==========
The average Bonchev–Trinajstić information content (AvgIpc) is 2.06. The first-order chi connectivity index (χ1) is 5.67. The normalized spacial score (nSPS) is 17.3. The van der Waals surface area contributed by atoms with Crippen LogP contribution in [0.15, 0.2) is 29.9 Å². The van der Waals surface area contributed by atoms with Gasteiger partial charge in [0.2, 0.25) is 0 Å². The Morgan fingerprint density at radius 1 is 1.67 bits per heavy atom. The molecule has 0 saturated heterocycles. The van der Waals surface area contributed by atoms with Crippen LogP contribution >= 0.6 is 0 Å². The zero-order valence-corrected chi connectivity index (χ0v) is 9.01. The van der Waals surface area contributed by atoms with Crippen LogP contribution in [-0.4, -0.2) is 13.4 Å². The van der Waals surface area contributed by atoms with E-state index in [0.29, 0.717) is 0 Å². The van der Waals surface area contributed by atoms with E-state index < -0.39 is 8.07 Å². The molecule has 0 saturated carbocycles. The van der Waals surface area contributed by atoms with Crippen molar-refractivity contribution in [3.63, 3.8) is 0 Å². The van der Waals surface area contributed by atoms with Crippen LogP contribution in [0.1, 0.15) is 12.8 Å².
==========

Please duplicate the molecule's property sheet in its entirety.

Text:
The average Bonchev–Trinajstić information content (AvgIpc) is 2.06. The first-order chi connectivity index (χ1) is 5.67. The normalized spacial score (nSPS) is 17.3. The van der Waals surface area contributed by atoms with Crippen LogP contribution in [0.15, 0.2) is 29.9 Å². The van der Waals surface area contributed by atoms with Gasteiger partial charge in [0.2, 0.25) is 0 Å². The Morgan fingerprint density at radius 1 is 1.67 bits per heavy atom. The molecule has 0 saturated heterocycles. The van der Waals surface area contributed by atoms with Crippen LogP contribution >= 0.6 is 0 Å². The zero-order valence-corrected chi connectivity index (χ0v) is 9.01. The van der Waals surface area contributed by atoms with Crippen LogP contribution in [-0.4, -0.2) is 13.4 Å². The van der Waals surface area contributed by atoms with E-state index in [0.29, 0.717) is 0 Å². The van der Waals surface area contributed by atoms with E-state index < -0.39 is 8.07 Å². The molecule has 0 saturated carbocycles. The van der Waals surface area contributed by atoms with Crippen molar-refractivity contribution in [3.63, 3.8) is 0 Å². The van der Waals surface area contributed by atoms with Crippen LogP contribution in [0.1, 0.15) is 12.8 Å².